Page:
'This Is Us' Creator Dan Fogelman Previews the Road to Season 4's "New Beginnings"

The showrunner and executive producer tells The Hollywood Reporter about why he and his writers are experimenting with the show's format and timeline, and whether he'd consider doing a live episode.
Ron Batzdorff/NBC
'This Is Us'

Dan Fogelman and his This Is Us writers have taken several detours from the Big Three Pearson siblings in season three in a bid to experiment with the format of NBC's time-hopping drama. An episode in the first half of the season explored patriarch Jack's (Milo Ventimiglia) time in Vietnam (and even took three castmembers to the country to film), while the Feb. 19 episode examined the childhood of Randall's (Sterling K. Brown) wife, Beth (Susan Kelechi Watson). This week's episode, "The Waiting Room," is the latest departure from the show's typical format.

Written by playwright Bekah Brunstetter, the hour follows the Pearson family as they await news about Kate's (Chrissy Metz) pregnancy. At the end of last week's episode, Kate's water broke while she confronted twin Kevin (Justin Hartley), a recovering alcoholic, about his drinking relapse. The entire family has gathered in the waiting area at the hospital, and the entire episode takes place in that one room.

"Because we had the right setup based off where our episodes are going, we challenged ourselves with, 'Let's put a play on national television,'" Fogelman told The Hollywood Reporter. "And to me, not just because it was ambitious, but because of how it turned out, it's a very exciting showcase for our writing staff and for our cast. No bells and whistles. It's just a lot of great actors saying some really cool words and shot in a beautiful way and I'm really excited."

And with four remaining episodes of the current third season, Fogelman and company will continue to toy with the show's structure, including an hour delving into the history of Randall and Beth's relationship.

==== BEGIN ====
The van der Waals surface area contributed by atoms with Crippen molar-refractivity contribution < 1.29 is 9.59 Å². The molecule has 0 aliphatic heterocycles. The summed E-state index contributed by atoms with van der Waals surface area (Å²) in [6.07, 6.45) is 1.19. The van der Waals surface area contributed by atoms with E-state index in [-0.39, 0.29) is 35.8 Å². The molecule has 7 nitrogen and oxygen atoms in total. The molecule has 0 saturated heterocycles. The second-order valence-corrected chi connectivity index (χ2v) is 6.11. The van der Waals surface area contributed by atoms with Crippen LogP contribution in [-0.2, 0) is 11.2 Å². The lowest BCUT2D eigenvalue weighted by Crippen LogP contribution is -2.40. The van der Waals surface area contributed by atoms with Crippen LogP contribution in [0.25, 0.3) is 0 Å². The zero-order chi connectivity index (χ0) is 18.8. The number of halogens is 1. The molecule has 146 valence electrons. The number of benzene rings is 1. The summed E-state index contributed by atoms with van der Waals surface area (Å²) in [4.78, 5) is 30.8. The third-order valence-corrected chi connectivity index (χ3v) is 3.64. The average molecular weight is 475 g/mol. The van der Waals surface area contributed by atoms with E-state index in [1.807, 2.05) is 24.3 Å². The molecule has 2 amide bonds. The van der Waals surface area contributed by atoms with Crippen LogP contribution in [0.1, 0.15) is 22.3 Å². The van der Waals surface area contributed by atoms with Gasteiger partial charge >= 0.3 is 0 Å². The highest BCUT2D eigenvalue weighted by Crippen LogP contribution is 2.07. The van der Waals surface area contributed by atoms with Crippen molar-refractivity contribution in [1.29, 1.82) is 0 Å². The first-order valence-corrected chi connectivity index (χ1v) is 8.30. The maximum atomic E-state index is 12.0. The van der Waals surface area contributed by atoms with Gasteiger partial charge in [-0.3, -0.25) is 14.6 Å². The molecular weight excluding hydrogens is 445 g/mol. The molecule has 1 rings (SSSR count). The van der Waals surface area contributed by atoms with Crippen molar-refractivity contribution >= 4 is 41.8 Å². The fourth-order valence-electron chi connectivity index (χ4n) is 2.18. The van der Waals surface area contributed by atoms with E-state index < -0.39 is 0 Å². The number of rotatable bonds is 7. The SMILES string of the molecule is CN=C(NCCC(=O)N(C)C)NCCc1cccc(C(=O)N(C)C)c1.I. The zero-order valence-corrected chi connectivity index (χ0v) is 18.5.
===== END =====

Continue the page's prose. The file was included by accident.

"We'll see their first date, we'll see some big moments in their marriage," co-showrunner Isaac Aptaker told THR. "We're just trying to play with the format and the structure of the show and find new ways to tell a story."

It's something Fogelman, Aptaker and co-showrunner Elizabeth Berger plan to do in the fourth season as well. (The series is considered a slam-dunk to return, though a formal renewal has not yet been announced.) They're game to try anything, including something plenty of TV shows have done before: a live episode.

"I would put our cast on live television very comfortably because of how good they all are and because there's not a weak link you ever have to protect, which is usually the reason you don't do it," said Fogelman. "['The Waiting Room'], it's not a live episode. But it very much feels like that. It's long, long, long takes and it's basically in one room, so I would do that."

A typical This Is Us episode features a past story, then present-day storylines for each of the Big Three that are a reflection of that past story, Fogelman explained.

"But we're breaking that mold more and more and finding that our audience will go with it, whether it's a story of exploring the three kids going to find their uncle butted up against Milo going to find his brother in the same location; ... or Beth's episode; or [the upcoming Randall and Beth episode]. We have episodes coming in prominent locations of our next two seasons that will barely involve any of our main characters. And so for us, it's not about trying to be different or trying to be interesting. Network TV and television in general, when you've been on as long as we have, it can get a little expected. And what we like doing is making sure that people are still paying attention."

The writers room is already working on season four and "mapping out" the major beats of the season, said Berger, and "getting a head start on what's to come."

"This season wraps up a lot in a really satisfying way and then asks a whole lot of new questions, so season four has a lot of new beginnings," Aptaker said.

A cryptic tease, sure, but not as cryptic as what Fogelman said about the timeline of the (likely) upcoming seasons.

"There is a moment in the show where, in a weird way, the present becomes the past and the future becomes the present," said Fogelman. "That sounds really high-level. It doesn't always have to be, like, in the deep, deep future, but we can play with time in a really interesting way that really tells the full story of a family. It's always been our plan from the beginning. I think people aren't going to quite realize what we're going to try and do in the next couple of seasons of the show."

One promise, though: There will be more information regarding the mysterious flash-forwards to Randall and Beth's future.

"Stuff will be coming this season," Fogelman teased, "but not overnight."

This Is Us airs Tuesdays at 9 p.m. ET/PT on NBC, and wraps its third season on April 2.